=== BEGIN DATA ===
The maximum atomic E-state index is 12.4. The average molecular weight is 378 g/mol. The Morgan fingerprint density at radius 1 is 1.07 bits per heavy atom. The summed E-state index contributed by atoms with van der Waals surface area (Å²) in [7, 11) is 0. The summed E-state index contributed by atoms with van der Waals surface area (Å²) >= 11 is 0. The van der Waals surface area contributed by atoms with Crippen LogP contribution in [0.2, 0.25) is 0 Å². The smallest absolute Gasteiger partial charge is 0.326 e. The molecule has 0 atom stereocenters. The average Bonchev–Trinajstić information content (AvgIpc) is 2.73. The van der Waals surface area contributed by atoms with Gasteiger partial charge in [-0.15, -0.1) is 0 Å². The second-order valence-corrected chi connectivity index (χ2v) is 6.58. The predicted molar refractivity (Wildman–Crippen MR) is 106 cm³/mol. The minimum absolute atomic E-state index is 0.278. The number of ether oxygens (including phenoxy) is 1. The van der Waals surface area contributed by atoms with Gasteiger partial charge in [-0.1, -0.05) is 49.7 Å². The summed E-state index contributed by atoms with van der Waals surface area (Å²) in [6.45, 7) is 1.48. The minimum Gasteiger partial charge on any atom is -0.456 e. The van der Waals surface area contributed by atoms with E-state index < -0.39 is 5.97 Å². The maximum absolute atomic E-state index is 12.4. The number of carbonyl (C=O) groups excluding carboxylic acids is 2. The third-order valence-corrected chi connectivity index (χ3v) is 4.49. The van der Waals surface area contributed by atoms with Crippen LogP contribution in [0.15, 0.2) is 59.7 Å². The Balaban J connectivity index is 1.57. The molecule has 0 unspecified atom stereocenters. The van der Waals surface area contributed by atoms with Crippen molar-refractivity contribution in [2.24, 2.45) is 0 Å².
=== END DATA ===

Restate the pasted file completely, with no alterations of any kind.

The maximum atomic E-state index is 12.4. The average molecular weight is 378 g/mol. The Morgan fingerprint density at radius 1 is 1.07 bits per heavy atom. The summed E-state index contributed by atoms with van der Waals surface area (Å²) in [7, 11) is 0. The summed E-state index contributed by atoms with van der Waals surface area (Å²) >= 11 is 0. The van der Waals surface area contributed by atoms with Crippen LogP contribution in [0.2, 0.25) is 0 Å². The smallest absolute Gasteiger partial charge is 0.326 e. The molecule has 0 atom stereocenters. The average Bonchev–Trinajstić information content (AvgIpc) is 2.73. The van der Waals surface area contributed by atoms with Gasteiger partial charge in [-0.15, -0.1) is 0 Å². The second-order valence-corrected chi connectivity index (χ2v) is 6.58. The predicted molar refractivity (Wildman–Crippen MR) is 106 cm³/mol. The minimum absolute atomic E-state index is 0.278. The number of ether oxygens (including phenoxy) is 1. The van der Waals surface area contributed by atoms with Gasteiger partial charge in [-0.1, -0.05) is 49.7 Å². The summed E-state index contributed by atoms with van der Waals surface area (Å²) in [6.45, 7) is 1.48. The minimum Gasteiger partial charge on any atom is -0.456 e. The van der Waals surface area contributed by atoms with E-state index < -0.39 is 5.97 Å². The maximum absolute atomic E-state index is 12.4. The number of carbonyl (C=O) groups excluding carboxylic acids is 2. The third-order valence-corrected chi connectivity index (χ3v) is 4.49. The van der Waals surface area contributed by atoms with Crippen LogP contribution in [0.15, 0.2) is 59.7 Å². The Balaban J connectivity index is 1.57. The molecule has 0 unspecified atom stereocenters. The van der Waals surface area contributed by atoms with Crippen molar-refractivity contribution in [2.24, 2.45) is 0 Å².